The honeymoon of a Michael Beasley experience lasts a few months, with more and more doubts sprinkling into our brains as time goes by until the obvious is slapping us in the face - often unexpectedly. (come to think of it, is ANY slap in the face an expected thing?).
Last year, Beasley had a good preseason game or two, just enough to give Suns fans hope that maybe he would be a good rotation player that season.
Michael Beasley did his best impersonation of Denzel Washington in "Man On Fire" last night as he hit shot after shot on his way to 29 points in 33 minutes, including some baskets that didn't look like they had a chance. However, as the old basketball adage states, it's only a bad shot if you miss...right?
Not only that, but Beasley was aggressive and effective on the boards pulling down 10 rebounds to surpass Gortat and Scola, who each had eight a piece, as the leading rebounder.
There was talk all summer and preseason, and even into the season itself, that Beasley was ready to turn the corner and take ownership of himself and his playing legacy.
That proved quite wrong, when Beasley was waived in September of this year before his second season (of a three-year contract) with the Suns.
Before that, the good folks over at the Wolves blog, canishoopus.com, had their own honeymoon period when Beasley arrived as a third-year former #2 pick still just 21 years old.
After one game, who does Beasley have to pass in order to become the best wing in T-wolves history?
Yet, Beasley flamed out there as well. After putting up nearly 20 ppg for a terrible team in 2010-11, he was relegated to bench duty the next season before being released after his four year rookie contract expired. This for the 21st and 22nd years of life for a former #2 overall pick.
And even before that, Beasley was traded away by the HEAT (for 2 second-round picks) just when they wanted to get good again. In the end, the HEAT replaced the 21 year old Beasley's $4 million contract with a midlevel contract for Mike Miller. The HEAT just couldn't find room for Beasley among the new stars they'd signed.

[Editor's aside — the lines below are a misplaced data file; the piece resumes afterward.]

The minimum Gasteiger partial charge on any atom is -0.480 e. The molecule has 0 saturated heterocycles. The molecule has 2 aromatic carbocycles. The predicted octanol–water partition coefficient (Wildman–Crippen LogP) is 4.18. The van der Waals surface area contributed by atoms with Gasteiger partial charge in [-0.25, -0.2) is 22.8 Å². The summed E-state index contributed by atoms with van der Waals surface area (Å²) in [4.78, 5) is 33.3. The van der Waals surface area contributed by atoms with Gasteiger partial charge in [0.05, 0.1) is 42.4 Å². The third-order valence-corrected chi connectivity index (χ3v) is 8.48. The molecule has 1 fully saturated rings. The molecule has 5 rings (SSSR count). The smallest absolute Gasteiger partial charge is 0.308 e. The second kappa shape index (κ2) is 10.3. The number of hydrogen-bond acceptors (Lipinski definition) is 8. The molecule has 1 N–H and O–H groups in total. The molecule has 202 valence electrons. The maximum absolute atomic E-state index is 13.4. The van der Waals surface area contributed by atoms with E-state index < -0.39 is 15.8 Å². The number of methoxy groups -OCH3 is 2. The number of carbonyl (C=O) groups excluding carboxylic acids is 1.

Now, the HEAT have Beasley again - this time on a make-good contract - and the winds of hope and promise are blowing again.
Beasley is dedicating himself to the cause. He wants to succeed. He's hungry.
Beasley, who is signed to a nonguaranteed contract after being bought out by the Phoenix Suns this offseason, entered the game with 4:48 left in the third quarter and converted a three-point play less than two minutes later. He then scored on a breakaway for five consecutive points.
"I'm trying to find my way, but still be myself," Beasley said. "It was fun. It was my first time back, and it felt good to get in there and get up and down."
Ahh, the tease of Beas. You'd think Miami would know about this.
Beasley is apparently so dedicated to improvement, he's inflicting wounds on himself when he messes up.
Upset with himself over a mistake, Beasley started punching himself in the head while running back on defense. He punched himself so hard that he needed treatment after the game from the Heat's trainer. Steel compresses (like the ones cut doctors use in boxing) were applied to Beasley's brow in the locker room.
Of course, a day later Beasley has a different take on the wound, despite what team officials hinted to a reporter the night before.
But Beasley, Heat coach Erik Spoelstra and team officials said the wound above Beasley's right eye was the result of an inadvertent blow he took from Pistons forward Jonas Jerebko as he attempted to block a shot in the third quarter, not from a self-inflicted punch.
"I watched the video, and it does look like I knocked the mess out of myself," Beasley said before Friday's preseason game against the Charlotte Bobcats at the Sprint Center. "I had everybody in the world calling me and asking, 'Why you so crazy?'"
And, it starts. It begins as a trickle of "whaaa?" moments, progressing to "wut?" moments and eventually on to "WTF!" and "GTFO!" moments.
The only question is how quickly Miami fans and employees get to the GTFO stage.
At least Miami's not paying him any guaranteed money this time, unlike his last three stints in the NBA.
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